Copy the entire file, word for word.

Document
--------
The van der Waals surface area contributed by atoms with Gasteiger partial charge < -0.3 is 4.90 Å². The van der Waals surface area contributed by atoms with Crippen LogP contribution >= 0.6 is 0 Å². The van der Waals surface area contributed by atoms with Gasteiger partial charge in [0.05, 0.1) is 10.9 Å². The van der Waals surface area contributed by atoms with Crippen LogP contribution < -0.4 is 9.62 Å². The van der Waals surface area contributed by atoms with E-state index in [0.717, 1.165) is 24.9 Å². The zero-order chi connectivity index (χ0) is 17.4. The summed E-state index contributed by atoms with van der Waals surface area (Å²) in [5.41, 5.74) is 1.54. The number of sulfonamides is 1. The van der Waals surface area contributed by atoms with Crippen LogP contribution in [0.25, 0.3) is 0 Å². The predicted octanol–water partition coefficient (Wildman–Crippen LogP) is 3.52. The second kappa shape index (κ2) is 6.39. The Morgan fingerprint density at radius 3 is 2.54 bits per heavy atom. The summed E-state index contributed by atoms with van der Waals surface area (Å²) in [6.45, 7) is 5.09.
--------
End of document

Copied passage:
The van der Waals surface area contributed by atoms with Gasteiger partial charge < -0.3 is 4.90 Å². The van der Waals surface area contributed by atoms with Crippen LogP contribution >= 0.6 is 0 Å². The van der Waals surface area contributed by atoms with Gasteiger partial charge in [0.05, 0.1) is 10.9 Å². The van der Waals surface area contributed by atoms with Crippen LogP contribution < -0.4 is 9.62 Å². The van der Waals surface area contributed by atoms with E-state index in [0.717, 1.165) is 24.9 Å². The zero-order chi connectivity index (χ0) is 17.4. The summed E-state index contributed by atoms with van der Waals surface area (Å²) in [5.41, 5.74) is 1.54. The number of sulfonamides is 1. The van der Waals surface area contributed by atoms with Crippen LogP contribution in [0.25, 0.3) is 0 Å². The predicted octanol–water partition coefficient (Wildman–Crippen LogP) is 3.52. The second kappa shape index (κ2) is 6.39. The Morgan fingerprint density at radius 3 is 2.54 bits per heavy atom. The summed E-state index contributed by atoms with van der Waals surface area (Å²) in [6.45, 7) is 5.09.